of asymmetry and emulation in the relationship between Courbet and Proudhon.
There are three clear aspects of Courbets life which are descriptive of asymmetry
and three more which are indicative of the emulation. Finally, chapter six will draw
conclusions based on the information explored in the body of the work.
The key themes are based on Courbets correspondence and that presents an issue
for the researcher. In this thesis we will take particular care in conducting research of
Courbets letters, because so much of what he writes is exaggeration and hyperbole,
in his own opinion, everyone agrees that I am the foremost man in France.11
Although the researcher makes a conscious effort to maximize objectivity, pure
objectivity is not possible, and simply taking Courbets words at face value is
disingenuous. This thesis is informed to a large extent with respect to methodology
by the work of Keith Jenkins whose Rethinking History points out the pitfalls of the
historian bringing his or her own viewpoint and predilections12 into the analysis.
Care must be taken in the framing of the relevant issues. Although this thesis deals
essentially with primary materials such as personal letters, this research will bear in
mind the fact that, although contemporary letters are absent later-day interpretation
and opinion, even the selection of the materials themselves can betray objectivity.
11 Chu, The Letters of Gustave Courbet, 382.
12
Keith Jenkins, Rethinking History (Abington/New York: Routledge Classics,
2003), 15.
5


This caveat is even more important in consideration of the fact that some of his more
articulate letters were either edited or actually written by literary friends like
Baudelaire*13 or Max Buchon.*14
There is another significant methodological consideration. An important
analytical tool which is included in this research has largely been ignored in the
existing literature. This research contains a quantitative analysis of Courbets
correspondence as well as a qualitative one. Accordingly, this thesis addresses three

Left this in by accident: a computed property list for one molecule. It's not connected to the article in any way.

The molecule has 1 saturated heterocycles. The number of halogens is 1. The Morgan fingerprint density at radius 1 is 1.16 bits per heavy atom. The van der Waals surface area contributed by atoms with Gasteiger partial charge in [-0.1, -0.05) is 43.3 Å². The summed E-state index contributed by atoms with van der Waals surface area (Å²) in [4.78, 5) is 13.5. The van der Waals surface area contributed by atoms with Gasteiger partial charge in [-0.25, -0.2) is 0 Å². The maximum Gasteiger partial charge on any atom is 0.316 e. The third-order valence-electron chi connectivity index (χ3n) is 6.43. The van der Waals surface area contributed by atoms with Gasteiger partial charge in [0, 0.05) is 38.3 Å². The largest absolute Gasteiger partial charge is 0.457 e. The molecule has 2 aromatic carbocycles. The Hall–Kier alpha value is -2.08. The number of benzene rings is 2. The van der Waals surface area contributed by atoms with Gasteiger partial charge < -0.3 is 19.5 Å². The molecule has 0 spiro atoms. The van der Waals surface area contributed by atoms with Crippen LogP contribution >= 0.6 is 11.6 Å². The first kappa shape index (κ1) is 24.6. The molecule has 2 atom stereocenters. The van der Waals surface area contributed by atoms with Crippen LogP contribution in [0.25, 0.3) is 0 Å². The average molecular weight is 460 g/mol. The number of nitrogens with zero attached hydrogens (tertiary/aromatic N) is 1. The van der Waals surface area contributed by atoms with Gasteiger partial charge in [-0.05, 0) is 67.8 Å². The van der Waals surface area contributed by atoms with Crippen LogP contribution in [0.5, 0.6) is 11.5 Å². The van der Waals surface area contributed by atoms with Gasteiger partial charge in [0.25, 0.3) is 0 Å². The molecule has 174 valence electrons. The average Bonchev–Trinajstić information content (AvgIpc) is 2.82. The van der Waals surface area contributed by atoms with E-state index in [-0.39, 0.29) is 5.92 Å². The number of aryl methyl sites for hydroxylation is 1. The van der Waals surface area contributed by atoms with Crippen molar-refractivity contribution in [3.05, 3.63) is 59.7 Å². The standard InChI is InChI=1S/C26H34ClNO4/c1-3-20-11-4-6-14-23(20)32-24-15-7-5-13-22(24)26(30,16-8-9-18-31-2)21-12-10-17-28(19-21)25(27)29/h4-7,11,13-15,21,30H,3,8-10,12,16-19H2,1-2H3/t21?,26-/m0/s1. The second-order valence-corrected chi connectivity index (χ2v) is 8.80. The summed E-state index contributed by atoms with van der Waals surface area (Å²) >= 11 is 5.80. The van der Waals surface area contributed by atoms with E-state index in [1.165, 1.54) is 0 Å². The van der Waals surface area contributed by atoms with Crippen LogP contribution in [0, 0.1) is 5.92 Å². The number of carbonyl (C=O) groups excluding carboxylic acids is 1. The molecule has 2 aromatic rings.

key elements in Courbets correspondence. The first qualitative component is a
consideration of what he says, putting his words into context with respect to the
recipient of the letter, the time at which it was written, and what was going on in
Courbets life when he wrote it. The second, equally important qualitative element is
that which Courbet did not say. Omissions can sometimes be as germane as
inclusions. As important as it is to note what Courbet says, it is equally important to
take note of what he does not say. In some instances the silence speaks volumes as
will be explored in chapter four. The third analytical element is the quantitative. In
this element we take notice of the quantity of letters written to certain people at
various times as this is an indication of the nature of the relationship. We also note
the timing of key correspondence. Finally, we analyze the repetitiveness of certain
Courbet requests for meetings, travels, and sittings.
Eventually, Courbets unrequited devotion to Proudhon and his political ideals led
to suffering, imprisonment, derision, and exile. As noted by Karl Marx, great
13 Chu, The Letters of Gustave Courbet, 82.
14 Gerstle Mack, Gustave Courbet (New York: Da Capo Press, 1951), 193.
6


personages and actions occur twice, the first time as tragedy, the second time as
farce.15 This was the case with the relationship of Courbet and Proudhon. Proudhon
was the exemplar of the gifted, persecuted political philosopher. Courbet, the